Jeremy Allan Hawkins a French-American poet and author of A Clean Edge (BOAAT, 2017), selected by Richard Siken as winner of the 2016 BOAAT Chapbook Prize. His poetry has been selected for the Best New Poets anthology series, and the extended program of the 2018 Venice Architecture Biennial. He is a lecturer at the Strasbourg National School of Architecture and pursues research at the points of contact between poetic practices and spatial design.
Twitter: @jeremyallan Instagram: @jeremyhawkins http://www.jeremyhawkins.com
A note on the text:
This book represents an attempt to transform a corpus of material I originally wrote as a journalist covering European politics in crisis, a corpus that over time has come to represent, in my eyes, complicity with institutional cruelty. Eventually it became clear to me that I needed to submit that writing to a process of détournment, so as to, on one hand, break the false veneer of objectivity or impartiality, and on the other, to reactivate the text in ways that would reveal the already embedded logics hidden within. While writing, I made use of a variety of strategies, including text randomizers, collage techniques, erroneous translation, and language filters, varying these predominantly material practices through the different pieces. The result is, I think, a text that makes apparent the constant violence of our political discourse, which is in turn transmitted, amplified, and even enacted by the organs and agents of the apparatuses of power. In that sense, this work represents a kind of testimony and confession. I wish it had less pertinence today than when it was first written, but then the sea around which we talked continues to open and receive.
Global economic forecast optimistic despite uncertainty 130 people dead, & in July, which she confirmed. the much loved a bad future for the next. what can companies do? its wish to define itself today as well as in screenings of Poltergeist, because from construction, lighting, & favour of a non-binding motion, the crowd lifted signs, consulates, the common good, he explained, optimistic about the long & repeated. despite that volatility, uncertainties are not for future growth, I believe. another critical is an assassination slamming its doors— the spokesperson held particular interests for debate: “let’s not fool living in poverty & dying for law enforcement purposes.” reminded of their reforms put forward in the context of the battle to build his most regular activity, walls, a long address to the pharmaceutical companies showed how the oil price & other talents have 15 months to transpose men originating from Sudan. he observed that many people since the end of the cold war work with the archbishop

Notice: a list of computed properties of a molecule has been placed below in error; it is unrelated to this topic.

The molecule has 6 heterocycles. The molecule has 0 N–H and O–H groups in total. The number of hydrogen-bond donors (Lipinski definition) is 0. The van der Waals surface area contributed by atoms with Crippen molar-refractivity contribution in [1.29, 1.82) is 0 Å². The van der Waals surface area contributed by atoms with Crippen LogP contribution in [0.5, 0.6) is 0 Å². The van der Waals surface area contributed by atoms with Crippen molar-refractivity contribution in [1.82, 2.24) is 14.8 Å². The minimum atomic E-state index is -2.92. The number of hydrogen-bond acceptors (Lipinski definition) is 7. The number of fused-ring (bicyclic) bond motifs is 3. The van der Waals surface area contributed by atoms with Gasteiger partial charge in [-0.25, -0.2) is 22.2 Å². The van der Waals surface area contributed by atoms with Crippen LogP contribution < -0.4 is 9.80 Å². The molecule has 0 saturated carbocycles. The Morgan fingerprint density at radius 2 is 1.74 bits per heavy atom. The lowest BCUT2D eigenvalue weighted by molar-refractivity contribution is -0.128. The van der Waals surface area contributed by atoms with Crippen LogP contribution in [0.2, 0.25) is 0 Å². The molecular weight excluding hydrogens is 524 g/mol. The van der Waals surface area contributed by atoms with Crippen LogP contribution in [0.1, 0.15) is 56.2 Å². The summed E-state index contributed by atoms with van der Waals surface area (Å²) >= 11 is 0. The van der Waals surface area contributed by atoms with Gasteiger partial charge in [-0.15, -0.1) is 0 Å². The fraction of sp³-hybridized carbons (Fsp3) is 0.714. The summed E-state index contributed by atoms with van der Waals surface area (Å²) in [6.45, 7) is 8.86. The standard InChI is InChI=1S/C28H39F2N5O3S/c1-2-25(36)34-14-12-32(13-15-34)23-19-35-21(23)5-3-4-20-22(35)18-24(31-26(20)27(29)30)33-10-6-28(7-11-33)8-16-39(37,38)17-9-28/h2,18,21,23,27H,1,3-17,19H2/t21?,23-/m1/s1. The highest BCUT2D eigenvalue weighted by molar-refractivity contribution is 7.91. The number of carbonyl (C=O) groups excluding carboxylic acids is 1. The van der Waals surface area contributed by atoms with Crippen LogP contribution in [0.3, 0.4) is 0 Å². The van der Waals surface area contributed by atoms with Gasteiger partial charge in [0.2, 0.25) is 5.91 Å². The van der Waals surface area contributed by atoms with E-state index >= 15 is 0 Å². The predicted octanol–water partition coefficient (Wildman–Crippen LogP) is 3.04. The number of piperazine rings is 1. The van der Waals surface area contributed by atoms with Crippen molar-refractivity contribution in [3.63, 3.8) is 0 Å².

Praise for the Work
Implausibly yet necessarily, enditem. shimmers with what could be called a “poetics of logistics,” re-arranging and recasting the bureaucratic language of distribution and circulation into a language of transcultural revolution. Jeremy Allan Hawkins presents a portrait of “the European project” that reveals the hypocrisy behind borders closed to bodies but open to markets, as well as tracks the role Global English plays in both distorting and codifying lived, local experience. However, Hawkins also shows us that ambivalence and malleability are written into the language, such that “end item” becomes enditem., less a finalized product for sale than the poetic imperative to keep connecting, configuring, and mobilizing. —Mia You, author of I, Too, Dislike It (1913 Press, 2016)
Jeremy Allan Hawkins’s collection enditem. employs collage to juxtapose pieces of current events —war, entertainment, commerce, geopolitical haggling and its human cost— against one another. Built with the language of news articles, Hawkins crafts a sharp portrait of our lived moment, vibrating with the “uncertainties that persist,” and “political catastrophic stupidity” of global proportions. This project emphasizes the schism between our felt and lived realities, amid the ongoing violence of wars, displaced communities, destruction. Readers will find themselves entranced with the language we are fed, only to have it reveal itself as poem, riddle, and ouroboros. —Avni Vyas, author of Little God (Burrow Press, 2021)
Using techniques regularly applied in found poetry and avant-garde writing and superimposing them on his own past texts Jeremy Allan Hawkins executes a rare act of poetic emancipation towards the hegemonic discourses of our time and their echoes in our own voices and writing. enditem. is a disruptive piece of textual technology, elegant in its realization, intensely stimulating in its conceptual provocations and infinitely entertaining in its innovation. —Robert G. Elekes, author of O dronă care să mă vrea în sfârșit doar pe mine (a drone that will finally love me, Max Blecher publishing house, 2018)